Revenue recession is about to begin

The first quarter earnings season is this week with several major banks reporting results on Friday.

While this earnings period largely ends with Memorial Day, analysts expect one clear takeaway — corporate America is in an earnings slump.

After earnings per share of S&P 500 companies fell 4.6% in the fourth quarter of 2022, earnings in the first quarter of 2023 are expected to fall 6.8% from a year earlier. According to data from FactSet.

“Analysts and companies are more pessimistic about their earnings outlook for the first quarter compared to historical averages,” FactSet’s John Butters wrote in a note.

“As a result, the S&P 500’s estimated earnings for the first quarter fell short of expectations at the start of the quarter today. The index is expected to report its largest decline in annual earnings since Q2 2020.”

With two straight quarters of year-over-year revenue declines, it’s pushing profits for the market’s biggest companies into recession.

By definition, the investor debate about what is “priced” in the market can never be resolved. After all, this is the market.

Whether this earnings slowdown confirms the obvious or serves as new information is a question for investors to grapple with. But the market’s behavior over the past year, with the S&P 500 enduring its steepest decline since 2008, suggests investors are favoring corporate decisions as they feed into what’s to come in the coming quarters.

In the first quarter, analysts cut earnings per share growth to 6.2%; Over the past decade, the average quarterly decline in earnings expectations has been 3.3%.

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Traders work on the floor of the New York Stock Exchange during morning trading on March 22, 2023 in New York City. (Photo by Michael M. Santiago/Getty Images)

The news isn’t expected to be better in the second quarter, with FactSet expecting Q2 earnings for the S&P 500 to fall another 4.6% from a year earlier. In the third quarter, revenue growth is expected to return.

The decline in the corporate world is not entirely surprising, as recent data from the manufacturing sector, the service sector and the US labor market suggest that the economy is nearing a recession.

After all, investors worried about an imminent U.S. recession for much of the past year as rising inflation and aggressive rate hikes set indicators warning of a future slowdown in growth.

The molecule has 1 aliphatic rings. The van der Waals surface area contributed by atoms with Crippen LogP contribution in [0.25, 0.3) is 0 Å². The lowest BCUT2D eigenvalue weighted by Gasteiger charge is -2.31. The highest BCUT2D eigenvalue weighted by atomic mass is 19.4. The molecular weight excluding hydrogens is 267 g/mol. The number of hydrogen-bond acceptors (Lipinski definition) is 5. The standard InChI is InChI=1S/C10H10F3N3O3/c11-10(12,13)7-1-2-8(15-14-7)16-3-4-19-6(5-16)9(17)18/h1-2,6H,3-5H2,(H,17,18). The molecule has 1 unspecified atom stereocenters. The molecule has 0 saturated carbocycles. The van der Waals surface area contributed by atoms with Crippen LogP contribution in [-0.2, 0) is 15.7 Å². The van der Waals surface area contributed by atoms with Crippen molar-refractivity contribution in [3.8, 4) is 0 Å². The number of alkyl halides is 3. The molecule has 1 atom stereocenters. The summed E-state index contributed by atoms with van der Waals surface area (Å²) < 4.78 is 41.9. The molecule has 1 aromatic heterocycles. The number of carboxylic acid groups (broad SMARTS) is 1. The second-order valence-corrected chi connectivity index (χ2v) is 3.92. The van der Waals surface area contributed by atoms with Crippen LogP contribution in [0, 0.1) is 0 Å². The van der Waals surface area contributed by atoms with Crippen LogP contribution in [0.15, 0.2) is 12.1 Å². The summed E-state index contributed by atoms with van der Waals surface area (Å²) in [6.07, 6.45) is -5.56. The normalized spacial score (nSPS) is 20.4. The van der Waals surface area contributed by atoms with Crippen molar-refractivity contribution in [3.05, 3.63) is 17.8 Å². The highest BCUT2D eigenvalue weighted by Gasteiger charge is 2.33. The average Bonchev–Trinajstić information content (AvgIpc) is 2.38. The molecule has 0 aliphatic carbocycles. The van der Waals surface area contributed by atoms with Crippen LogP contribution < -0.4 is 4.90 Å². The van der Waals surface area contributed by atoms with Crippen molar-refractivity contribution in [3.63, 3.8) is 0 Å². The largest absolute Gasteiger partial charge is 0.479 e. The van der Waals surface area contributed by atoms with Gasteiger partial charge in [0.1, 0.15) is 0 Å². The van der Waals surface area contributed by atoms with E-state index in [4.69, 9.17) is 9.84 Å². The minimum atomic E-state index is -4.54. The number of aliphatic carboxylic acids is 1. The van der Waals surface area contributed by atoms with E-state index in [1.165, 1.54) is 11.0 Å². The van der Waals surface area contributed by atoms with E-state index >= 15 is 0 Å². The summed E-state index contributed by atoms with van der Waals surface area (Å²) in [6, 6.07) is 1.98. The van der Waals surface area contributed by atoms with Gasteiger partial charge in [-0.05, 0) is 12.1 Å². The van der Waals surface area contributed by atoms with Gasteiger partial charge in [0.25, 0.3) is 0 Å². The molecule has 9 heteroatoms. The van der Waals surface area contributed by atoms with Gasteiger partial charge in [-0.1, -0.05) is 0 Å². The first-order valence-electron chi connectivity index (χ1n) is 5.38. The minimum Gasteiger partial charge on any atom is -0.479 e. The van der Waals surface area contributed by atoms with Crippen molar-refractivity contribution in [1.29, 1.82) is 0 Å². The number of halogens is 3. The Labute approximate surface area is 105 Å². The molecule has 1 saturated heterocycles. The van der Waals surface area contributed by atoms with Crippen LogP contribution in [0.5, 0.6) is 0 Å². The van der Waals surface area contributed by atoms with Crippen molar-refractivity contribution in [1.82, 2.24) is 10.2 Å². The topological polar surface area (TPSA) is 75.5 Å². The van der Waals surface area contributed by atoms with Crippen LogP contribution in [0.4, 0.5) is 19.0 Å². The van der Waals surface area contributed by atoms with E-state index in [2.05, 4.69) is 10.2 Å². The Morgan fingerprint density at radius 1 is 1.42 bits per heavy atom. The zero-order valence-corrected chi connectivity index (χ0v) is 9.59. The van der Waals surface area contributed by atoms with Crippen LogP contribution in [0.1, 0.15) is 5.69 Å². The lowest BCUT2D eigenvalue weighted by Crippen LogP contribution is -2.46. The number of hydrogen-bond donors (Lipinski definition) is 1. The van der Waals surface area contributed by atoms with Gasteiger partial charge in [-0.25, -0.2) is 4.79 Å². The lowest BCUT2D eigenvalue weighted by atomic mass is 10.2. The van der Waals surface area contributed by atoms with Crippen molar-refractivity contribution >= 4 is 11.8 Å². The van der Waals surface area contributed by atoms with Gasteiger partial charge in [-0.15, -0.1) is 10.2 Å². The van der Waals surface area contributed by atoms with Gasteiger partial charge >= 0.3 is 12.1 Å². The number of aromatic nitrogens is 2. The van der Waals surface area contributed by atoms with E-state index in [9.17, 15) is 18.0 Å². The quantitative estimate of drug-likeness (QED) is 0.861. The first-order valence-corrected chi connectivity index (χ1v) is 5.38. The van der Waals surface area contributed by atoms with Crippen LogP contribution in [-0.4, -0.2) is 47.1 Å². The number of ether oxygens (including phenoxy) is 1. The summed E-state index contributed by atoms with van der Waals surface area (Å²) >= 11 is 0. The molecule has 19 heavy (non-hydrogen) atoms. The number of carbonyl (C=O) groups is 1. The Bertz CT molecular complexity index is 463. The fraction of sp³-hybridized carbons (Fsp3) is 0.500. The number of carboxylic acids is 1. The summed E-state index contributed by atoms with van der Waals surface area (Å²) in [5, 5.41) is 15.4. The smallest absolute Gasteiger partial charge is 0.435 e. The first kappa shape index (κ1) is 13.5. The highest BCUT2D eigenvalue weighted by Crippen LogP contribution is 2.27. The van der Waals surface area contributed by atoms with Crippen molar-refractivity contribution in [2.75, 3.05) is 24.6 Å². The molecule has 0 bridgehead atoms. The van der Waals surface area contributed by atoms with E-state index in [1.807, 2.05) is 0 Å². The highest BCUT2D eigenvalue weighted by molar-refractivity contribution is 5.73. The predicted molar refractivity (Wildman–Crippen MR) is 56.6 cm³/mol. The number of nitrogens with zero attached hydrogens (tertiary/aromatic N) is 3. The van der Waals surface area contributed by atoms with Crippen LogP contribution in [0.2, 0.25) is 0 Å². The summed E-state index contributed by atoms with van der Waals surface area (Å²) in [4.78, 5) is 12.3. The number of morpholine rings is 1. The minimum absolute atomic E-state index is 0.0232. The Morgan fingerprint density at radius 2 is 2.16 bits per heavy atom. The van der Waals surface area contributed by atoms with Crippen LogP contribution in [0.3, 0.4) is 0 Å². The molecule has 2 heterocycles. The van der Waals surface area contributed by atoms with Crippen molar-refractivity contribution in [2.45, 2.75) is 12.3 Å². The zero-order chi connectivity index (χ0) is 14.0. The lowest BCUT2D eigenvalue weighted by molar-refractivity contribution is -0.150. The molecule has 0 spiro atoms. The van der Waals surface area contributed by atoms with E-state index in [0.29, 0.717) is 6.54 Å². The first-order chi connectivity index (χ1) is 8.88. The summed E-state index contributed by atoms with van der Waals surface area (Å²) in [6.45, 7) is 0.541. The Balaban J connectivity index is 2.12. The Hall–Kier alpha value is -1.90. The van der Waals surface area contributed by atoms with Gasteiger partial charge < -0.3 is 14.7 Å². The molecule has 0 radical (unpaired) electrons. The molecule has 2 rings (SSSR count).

But some strategists don’t think the market is pricing in a bleak outlook for profit. Hopefully investors will eventually heed the warnings sent by corporate bottom lines.

“Investors can expect a strong recovery next year with earnings shrinking in 2023, mainly in an effort to pay peak multiples on tank earnings,” Barclays strategist Venu Krishna wrote in a note to clients on Monday.

“However, we are determined [next twelve months] EPS cuts are far from over; Consensus estimates still look too optimistic a few months out, and a potential slowdown only increases the extent to which forward estimates overestimate actual earnings.”

As FactSet’s work flagged, earnings estimates for first-quarter earnings fell sharply while estimates for the full year remained relatively firm.

Investors still expect the S&P 500 to earn $219 per share in 2023; Barclays expects full-year earnings to come in closer to $200 per share.

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Revenue forecasts for the first quarter of this year have fallen sharply, while expectations for the balance of 2023 remain firm.  Barclays strategists expect that to change in the coming months.  (Source: Barclays)

Revenue forecasts for the first quarter of this year have fallen sharply, while expectations for the balance of 2023 remain firm. Barclays strategists expect that to change in the coming months. (Source: Barclays)

“Ultimately, we believe the market is still pricing in a ‘no landing’ scenario: the Fed will bring inflation under control (perhaps slightly above its 2% target), while economic growth will eventually rebound strongly from recession in 2024,” the firm wrote.

“This is an outcome that supports current consensus at best, and we don’t see it. Our base case for a shallow recession this year continues, and the history of recessionary bear markets (especially high inflation) is a guide, leaving both sides of the P/E multiple exposed to asymmetric downside risks.”

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